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Italy awaits president’s decision on new PM for eurosceptic government

Five Star Movement leader Luigi Di Maio (L) announced Italian lawyer Giuseppe Conte as candidate for prime minister © AFP/File / Filippo MONTEFORTE

Rome, Italy, May 22 – Italy was Wednesday awaiting the president’s decision on whether to approve little-known lawyer Giuseppe Conte as prime minister to lead a populist, eurosceptic government which is already causing unease in Brussels.

The anti-establishment Five Star Movement and the far-right League nominated Conte, 54, to head a coalition government in a bid to end two months of political deadlock following March’s inconclusive general election.

President Sergio Mattarella hosted the speakers of the lower house and the Senate on Tuesday to discuss Conte’s nomination.

The head of state has to agree to the parties’ candidate and ministerial team before they can seek approval for the new government in parliament.

Italian media said the president could make an announcement on Wednesday.

Mattarella’s endorsement would take the two parties a step closer to setting up a eurosceptic, anti-austerity government in the eurozone’s third-biggest economy.

Five Star leader Luigi Di Maio and League chief Matteo Salvini unveiled their policy programme on Friday.

As well as planning to speed up expulsions of illegal immigrants, the programme contains anti-austerity measures including drastic tax cuts, pension reform rollbacks and a monthly basic income.

– EU warning –

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European authorities Tuesday warned Di Maio and Salvini to be “responsible” in their budget measures.

Italy’s 2.3 trillion euros of debt is 132 percent of its gross domestic product (GDP), the highest ratio in Europe apart from Greece and more than double the bloc’s 60-percent ceiling.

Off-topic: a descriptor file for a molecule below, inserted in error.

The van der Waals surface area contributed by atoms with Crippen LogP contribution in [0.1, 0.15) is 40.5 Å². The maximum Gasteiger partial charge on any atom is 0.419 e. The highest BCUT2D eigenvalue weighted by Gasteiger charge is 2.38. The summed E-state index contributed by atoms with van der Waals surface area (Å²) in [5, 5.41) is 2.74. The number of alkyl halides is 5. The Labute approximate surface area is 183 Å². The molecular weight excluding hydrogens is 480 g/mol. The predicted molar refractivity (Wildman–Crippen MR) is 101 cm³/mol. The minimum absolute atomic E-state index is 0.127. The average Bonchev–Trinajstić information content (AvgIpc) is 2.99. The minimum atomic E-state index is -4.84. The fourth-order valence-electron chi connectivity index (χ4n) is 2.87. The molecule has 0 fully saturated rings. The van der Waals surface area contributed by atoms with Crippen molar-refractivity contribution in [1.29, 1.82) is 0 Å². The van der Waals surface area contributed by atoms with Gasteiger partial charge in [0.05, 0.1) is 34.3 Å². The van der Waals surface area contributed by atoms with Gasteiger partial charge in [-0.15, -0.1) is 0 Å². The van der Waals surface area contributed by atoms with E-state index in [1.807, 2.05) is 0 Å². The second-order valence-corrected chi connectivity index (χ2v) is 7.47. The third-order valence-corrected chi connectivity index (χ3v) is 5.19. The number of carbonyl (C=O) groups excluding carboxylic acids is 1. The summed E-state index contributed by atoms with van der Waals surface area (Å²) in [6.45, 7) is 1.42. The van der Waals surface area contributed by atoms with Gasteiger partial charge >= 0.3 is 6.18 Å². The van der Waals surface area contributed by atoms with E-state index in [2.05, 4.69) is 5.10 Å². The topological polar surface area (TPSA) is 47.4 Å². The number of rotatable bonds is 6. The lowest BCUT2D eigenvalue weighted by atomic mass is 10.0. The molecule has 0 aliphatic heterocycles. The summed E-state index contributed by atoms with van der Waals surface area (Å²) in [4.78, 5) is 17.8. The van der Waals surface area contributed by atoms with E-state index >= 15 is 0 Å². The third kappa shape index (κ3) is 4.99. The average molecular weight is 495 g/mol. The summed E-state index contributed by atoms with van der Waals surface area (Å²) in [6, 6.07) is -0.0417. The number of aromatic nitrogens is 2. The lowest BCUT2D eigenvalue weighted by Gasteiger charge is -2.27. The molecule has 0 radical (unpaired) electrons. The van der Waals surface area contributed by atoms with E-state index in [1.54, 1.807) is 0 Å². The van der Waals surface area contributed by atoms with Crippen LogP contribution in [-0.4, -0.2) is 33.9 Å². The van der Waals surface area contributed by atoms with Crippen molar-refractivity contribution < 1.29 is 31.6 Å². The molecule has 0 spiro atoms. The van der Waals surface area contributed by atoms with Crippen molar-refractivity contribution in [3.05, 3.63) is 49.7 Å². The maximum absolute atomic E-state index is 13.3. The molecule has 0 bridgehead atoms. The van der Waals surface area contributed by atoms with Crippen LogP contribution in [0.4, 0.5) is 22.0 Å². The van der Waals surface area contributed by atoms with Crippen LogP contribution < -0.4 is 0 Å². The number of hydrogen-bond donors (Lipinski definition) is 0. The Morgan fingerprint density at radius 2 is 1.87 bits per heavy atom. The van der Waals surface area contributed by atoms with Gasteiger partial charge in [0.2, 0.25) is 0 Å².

“There are some things there that are worrying, yes,” EU Trade Commissioner Cecilia Malmstrom told reporters in Brussels on Tuesday when asked about the Italian situation.

EU countries with the highest levels of public debt (Q4 2017) © AFP / Alain BOMMENEL

The main fear is that Italy, a founder member of both the EU and the euro, is set to irk financial markets and trigger a new eurozone crisis by refusing to stick to public spending and debt targets set by Brussels.

“We view it as important that the Italian government remains on course in pursuing a responsible budget policy,” Valdis Dombrovskis, EU vice-president for the euro, told German business daily Handelsblatt in a warning to the incoming administration.

Italy has one of the eurozone’s lowest growth rates, with 8.3 percent of the population living in absolute poverty, according to national statistics agency Istat.

Istat announced Tuesday a GDP growth forecast of 1.4 percent in 2018, down 0.1 percent on an April forecast.

– CV controversy –

Conte’s CV boasts studies at New York University (NYU), the Sorbonne and Cambridge, but some entries have been called into question.

NYU told the New York Times it had no record of him studying there to “further his juridical studies” as Conte’s CV claims. The university said he might have taken part in one- or two-day courses for which they don’t keep records.

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Cambridge University said it does not “disclose personal data without the knowledge and/or consent of the subject of that personal data”.

Conte has yet to speak publicly, but Five Star has defended its PM pick to head a cabinet in which Di Maio and Salvini are tipped to hold key posts.

“The international and Italian press are going wild over presumed qualifications that Conte has never claimed to have. This is the umpteenth confirmation that they really are afraid of this government of change,” Five Star said in a statement.

– Necessary authority? –

Some observers questioned whether Conte had the necessary authority for the job.

“He’s in a very difficult situation because he has to deal with two groups who have formed a difficult compromise,” Franco Pavoncello, a political scientist and president of Rome’s John Cabot University, told AFP.

“What remains to be seen is whether he’s going to be able to control the various political directions in which this coalition was formed.”

Some media and commentators said Conte would be at the command of the two coalition groups’ leaders.

“I think that he’ll have to respond to what they want, do what they decide,” Gianfranco Pasquino, political science professor at the John Hopkins School of Advanced International Studies in Bologna, told AFP.

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“It doesn’t seem that he has political experience so he will be forced to carry out the preferences of Di Maio and Salvini.”

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